In a previous post, we talked a bit about the sad reality of increasing suicide rates among those who served – and are serving – in the military. The various branches of the military all actively implement suicide prevention programs for service members who need help. These programs are all represented in the Suicide Prevention and Risk Reduction Committee, chaired by Uniformed Services University of the Health Sciences (USHUS) Cmdr. Janet Hawkins, of the Defense Centers of Excellence for Psychological Health and Traumatic Brain Injury (DCoE).
One of the resources available to service members or friends and loved ones of those who need help is the National Suicide Prevention Lifeline – 1-800-273-TALK.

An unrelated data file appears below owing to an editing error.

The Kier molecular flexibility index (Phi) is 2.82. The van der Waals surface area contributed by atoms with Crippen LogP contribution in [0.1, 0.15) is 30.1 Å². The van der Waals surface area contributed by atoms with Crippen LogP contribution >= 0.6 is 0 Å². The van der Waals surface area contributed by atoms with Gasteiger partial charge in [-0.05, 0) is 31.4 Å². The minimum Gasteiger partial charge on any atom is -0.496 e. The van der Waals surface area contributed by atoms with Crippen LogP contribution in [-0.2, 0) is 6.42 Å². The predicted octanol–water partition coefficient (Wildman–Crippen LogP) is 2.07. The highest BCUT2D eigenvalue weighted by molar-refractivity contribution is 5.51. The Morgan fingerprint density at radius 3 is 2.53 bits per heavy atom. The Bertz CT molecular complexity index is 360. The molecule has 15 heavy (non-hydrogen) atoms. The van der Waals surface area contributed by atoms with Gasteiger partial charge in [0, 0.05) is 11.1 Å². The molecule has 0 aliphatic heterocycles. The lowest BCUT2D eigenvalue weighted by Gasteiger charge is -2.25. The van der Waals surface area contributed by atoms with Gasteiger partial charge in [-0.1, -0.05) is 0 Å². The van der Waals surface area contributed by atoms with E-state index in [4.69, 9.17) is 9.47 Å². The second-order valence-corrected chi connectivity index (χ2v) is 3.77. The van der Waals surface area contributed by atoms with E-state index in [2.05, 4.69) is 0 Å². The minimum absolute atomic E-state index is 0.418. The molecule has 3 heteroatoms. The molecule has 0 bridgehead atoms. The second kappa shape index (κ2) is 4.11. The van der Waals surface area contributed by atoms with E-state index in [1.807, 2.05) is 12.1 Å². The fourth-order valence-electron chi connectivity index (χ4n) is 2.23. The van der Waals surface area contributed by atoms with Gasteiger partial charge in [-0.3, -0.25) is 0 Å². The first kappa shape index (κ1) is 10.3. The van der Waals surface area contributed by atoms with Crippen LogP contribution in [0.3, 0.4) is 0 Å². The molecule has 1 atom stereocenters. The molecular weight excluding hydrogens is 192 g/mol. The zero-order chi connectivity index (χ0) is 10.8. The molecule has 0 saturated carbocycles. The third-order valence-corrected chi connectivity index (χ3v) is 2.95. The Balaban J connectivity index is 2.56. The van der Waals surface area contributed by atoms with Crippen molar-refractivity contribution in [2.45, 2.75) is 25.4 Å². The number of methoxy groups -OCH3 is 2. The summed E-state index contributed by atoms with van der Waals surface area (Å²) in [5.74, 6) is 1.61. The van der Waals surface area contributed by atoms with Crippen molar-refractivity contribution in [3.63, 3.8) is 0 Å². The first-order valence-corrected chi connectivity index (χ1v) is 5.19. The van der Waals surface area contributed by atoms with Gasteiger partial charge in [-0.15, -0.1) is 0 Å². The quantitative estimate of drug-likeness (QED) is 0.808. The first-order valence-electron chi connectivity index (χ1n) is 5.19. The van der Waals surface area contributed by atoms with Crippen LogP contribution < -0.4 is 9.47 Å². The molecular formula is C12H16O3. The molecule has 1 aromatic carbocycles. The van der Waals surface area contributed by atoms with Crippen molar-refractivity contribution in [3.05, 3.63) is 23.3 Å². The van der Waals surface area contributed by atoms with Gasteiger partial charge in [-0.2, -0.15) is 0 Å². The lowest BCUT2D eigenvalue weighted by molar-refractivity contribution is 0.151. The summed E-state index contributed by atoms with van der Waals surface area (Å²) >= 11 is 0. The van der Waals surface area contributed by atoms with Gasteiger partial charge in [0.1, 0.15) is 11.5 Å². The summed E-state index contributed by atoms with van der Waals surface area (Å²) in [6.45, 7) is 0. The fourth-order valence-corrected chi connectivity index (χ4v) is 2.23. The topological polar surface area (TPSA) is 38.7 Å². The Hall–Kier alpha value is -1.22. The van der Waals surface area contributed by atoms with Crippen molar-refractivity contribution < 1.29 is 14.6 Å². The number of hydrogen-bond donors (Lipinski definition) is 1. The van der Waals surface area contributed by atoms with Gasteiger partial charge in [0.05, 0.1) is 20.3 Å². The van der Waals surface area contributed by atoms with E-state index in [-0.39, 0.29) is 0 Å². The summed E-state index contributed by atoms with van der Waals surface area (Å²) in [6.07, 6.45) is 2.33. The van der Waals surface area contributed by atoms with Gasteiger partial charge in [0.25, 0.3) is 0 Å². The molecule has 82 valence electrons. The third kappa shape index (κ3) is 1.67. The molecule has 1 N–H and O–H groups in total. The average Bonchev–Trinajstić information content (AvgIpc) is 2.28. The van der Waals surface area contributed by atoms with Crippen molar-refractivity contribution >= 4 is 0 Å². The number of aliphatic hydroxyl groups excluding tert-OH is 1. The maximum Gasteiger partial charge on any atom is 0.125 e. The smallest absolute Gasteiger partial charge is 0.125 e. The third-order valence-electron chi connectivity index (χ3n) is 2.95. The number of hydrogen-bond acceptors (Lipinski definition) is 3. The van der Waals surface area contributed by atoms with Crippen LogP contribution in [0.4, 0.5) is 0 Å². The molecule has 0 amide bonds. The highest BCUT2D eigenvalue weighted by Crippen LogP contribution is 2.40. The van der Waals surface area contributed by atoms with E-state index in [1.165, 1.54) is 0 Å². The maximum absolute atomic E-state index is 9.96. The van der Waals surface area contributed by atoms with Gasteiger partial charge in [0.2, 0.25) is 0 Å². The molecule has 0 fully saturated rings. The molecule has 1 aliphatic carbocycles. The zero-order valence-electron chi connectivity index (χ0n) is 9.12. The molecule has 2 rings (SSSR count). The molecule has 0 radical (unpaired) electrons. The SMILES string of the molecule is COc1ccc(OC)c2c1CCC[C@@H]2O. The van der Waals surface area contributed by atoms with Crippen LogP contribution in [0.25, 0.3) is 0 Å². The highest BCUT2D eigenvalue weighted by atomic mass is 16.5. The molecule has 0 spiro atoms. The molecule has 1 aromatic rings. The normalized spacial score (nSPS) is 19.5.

A post on the website of the Department of Veterans Affairs (VA) shared the efforts of the VA to ensure that people know about the Lifeline. Last week, almost 1,200 ads that carry messages of hope for service members facing emotional crises, and details for the Suicide Prevention Lifeline, were put up by the VA on city buses, bus shelters, rail and subway stations across the country.
Eric K. Shinseki, VA Secretary, shared: “I know of one Veteran who saw these signs on a bus shelter, called the hotline, and came to VA for help that same day… That Veteran had been walking out to the desert to take his own life. There are thousands of other Veterans like him who are still with us today as a direct result of the hotline. It’s important that we get the word out to everyone who put their lives on the line in defense of this Nation.”
Saturday, November 6, 2010
U.S. Navy Seals blog:
Posted by BA Haller at 11:26 AM